Doug Casey on What Trump’s Victory Means Going Forward
Editor’s note: Today, instead of our usual market commentary, we have a brand-new essay for you from Casey Research founder Doug Casey on the election.
Below, Doug explains why Trump came out on top…and, more importantly, what his presidency will mean for America going forward…
The Trump victory is very good news for the US—relative to a win for Hillary, which would have been an unmitigated disaster. So I’m happy he won.
Will Trump winning mean a real change in direction for the US? Unlikely. Don’t mistake Trump for a libertarian. He has all kinds of stupid notions—torture as official policy, killing families of accused terrorists, and putting on import duties. He has no grasp of economics. He’s an authoritarian. His cabinet choices, so far, are all neocons and Deep State hangers-on. He’s likely to treat the US as if it were his 100% owned corporation.
On the bright side, he has real business experience—although of the kind that sees government as a partner. I doubt he’ll try, or be able if he does, to pull up any agencies by the roots. He’ll mainly be able to set the tone, as did Reagan. But, hey, something is better than nothing.
I’ll talk about the markets next month. In the meantime I think EB is quite correct in his views and recommendations.
[Editor’s note: As you may know, EB Tucker is the editor of The Casey Report, our flagship publication. To read Doug’s insights on the markets before anyone else, click here to sign up for The Casey Report.]
THE POLITICAL FUTURE
A brief word on US political parties. I’ve said for years that the Demopublicans and the Republicrats are just two wings of the same party. One says it’s for social freedom (which is a lie), but is actively antagonistic to economic freedom. The other says it’s for economic freedom (which is a lie), but is actively antagonistic to social freedom. Both are controlled by members of the Deep State.
I still think that’s an accurate description of reality. But, in truth, it’s a little unfair to the Republicans. The creatures who control the Republican Party are one thing—and they were massively repudiated by the victory of Trump. Good riddance. But the people who gravitate towards the GOP are something else. To them, the GOP mostly represents a cultural club they belong to.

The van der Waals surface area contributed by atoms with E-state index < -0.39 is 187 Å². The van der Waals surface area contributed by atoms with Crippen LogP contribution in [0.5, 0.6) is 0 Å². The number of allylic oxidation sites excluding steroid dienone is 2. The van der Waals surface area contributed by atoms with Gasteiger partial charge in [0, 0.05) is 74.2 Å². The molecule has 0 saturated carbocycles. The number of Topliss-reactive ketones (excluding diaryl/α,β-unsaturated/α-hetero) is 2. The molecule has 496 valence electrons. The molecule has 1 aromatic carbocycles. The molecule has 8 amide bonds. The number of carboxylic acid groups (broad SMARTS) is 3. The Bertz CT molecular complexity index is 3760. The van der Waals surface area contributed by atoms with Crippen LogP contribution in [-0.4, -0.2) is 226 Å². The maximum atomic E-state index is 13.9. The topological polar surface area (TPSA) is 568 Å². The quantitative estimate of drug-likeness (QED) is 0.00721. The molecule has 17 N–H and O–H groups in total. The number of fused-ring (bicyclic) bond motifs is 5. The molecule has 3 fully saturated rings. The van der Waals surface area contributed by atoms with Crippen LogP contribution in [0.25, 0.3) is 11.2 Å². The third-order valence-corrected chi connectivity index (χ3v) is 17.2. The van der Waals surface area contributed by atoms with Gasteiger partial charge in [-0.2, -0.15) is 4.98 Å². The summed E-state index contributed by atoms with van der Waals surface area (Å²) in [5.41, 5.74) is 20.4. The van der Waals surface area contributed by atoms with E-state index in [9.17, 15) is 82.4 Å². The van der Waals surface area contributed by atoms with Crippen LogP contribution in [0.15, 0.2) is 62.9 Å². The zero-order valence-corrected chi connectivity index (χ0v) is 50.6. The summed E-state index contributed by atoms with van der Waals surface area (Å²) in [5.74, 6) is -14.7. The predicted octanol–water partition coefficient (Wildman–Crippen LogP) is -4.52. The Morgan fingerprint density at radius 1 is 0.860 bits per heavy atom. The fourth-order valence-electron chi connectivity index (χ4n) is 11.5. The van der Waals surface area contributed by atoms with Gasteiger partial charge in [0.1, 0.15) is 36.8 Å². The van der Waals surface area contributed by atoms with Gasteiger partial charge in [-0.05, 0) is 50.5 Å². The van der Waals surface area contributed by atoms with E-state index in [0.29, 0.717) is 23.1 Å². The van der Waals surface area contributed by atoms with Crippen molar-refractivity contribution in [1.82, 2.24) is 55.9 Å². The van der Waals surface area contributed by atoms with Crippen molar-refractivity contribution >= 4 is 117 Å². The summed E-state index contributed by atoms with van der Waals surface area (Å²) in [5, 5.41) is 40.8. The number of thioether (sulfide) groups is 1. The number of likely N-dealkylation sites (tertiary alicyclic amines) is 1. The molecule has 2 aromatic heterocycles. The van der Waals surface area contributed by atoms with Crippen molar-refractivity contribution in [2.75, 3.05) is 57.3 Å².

Rank and file Republicans don’t have any cohesive philosophy binding them together. They’re just sympathetic to “traditional” values. They like the picture postcard version of America. The 1950’s style “Father Knows Best” family. The world of “American Graffiti”. A house in the suburbs, or a small, neat farm. Thanksgiving dinners with relatives. The exchange of Christmas cards. Going to church on Sunday. The husband having a job that allows him to support the wife and kids. Chevrolets and Fords. A relatively small, non-predatory government. A friendly neighborhood cop. A basically decent and stable society, which doesn’t tolerate crime, or overly outlandish behavior, where social norms are understood and observed.
You get the picture. It’s a cultural thing, not an ideological or political construct. Unfortunately, it’s no longer a reality. It’s more and more just an ideal, about as dated as a Norman Rockwell painting on the defunct Saturday Evening Post.
The Democrats are quite different in outlook. They see themselves as hip and sophisticated, and see traditional values as “square”. They’re for globalism, not American nationalism. Forget the clean cut Mouseketeers; the fat and loathsome Lena Dunham is the new role model. Political correctness rules. White men are automatically despised. Black is beautiful. Women are better than men. The very idea of America is in disrepute, and held in contempt. Multiculturalism overrules home-grown values. Etc. Etc.
You’ll notice that there was very little discussion about policy in this election. It was almost all ad hominem attacks, mostly pushing emotional hot buttons, not intellectual points. It’s all about a culture clash. It’s a non-violent civil war. These two groups no longer have very much in common. And they don’t just disagree, they hate each other.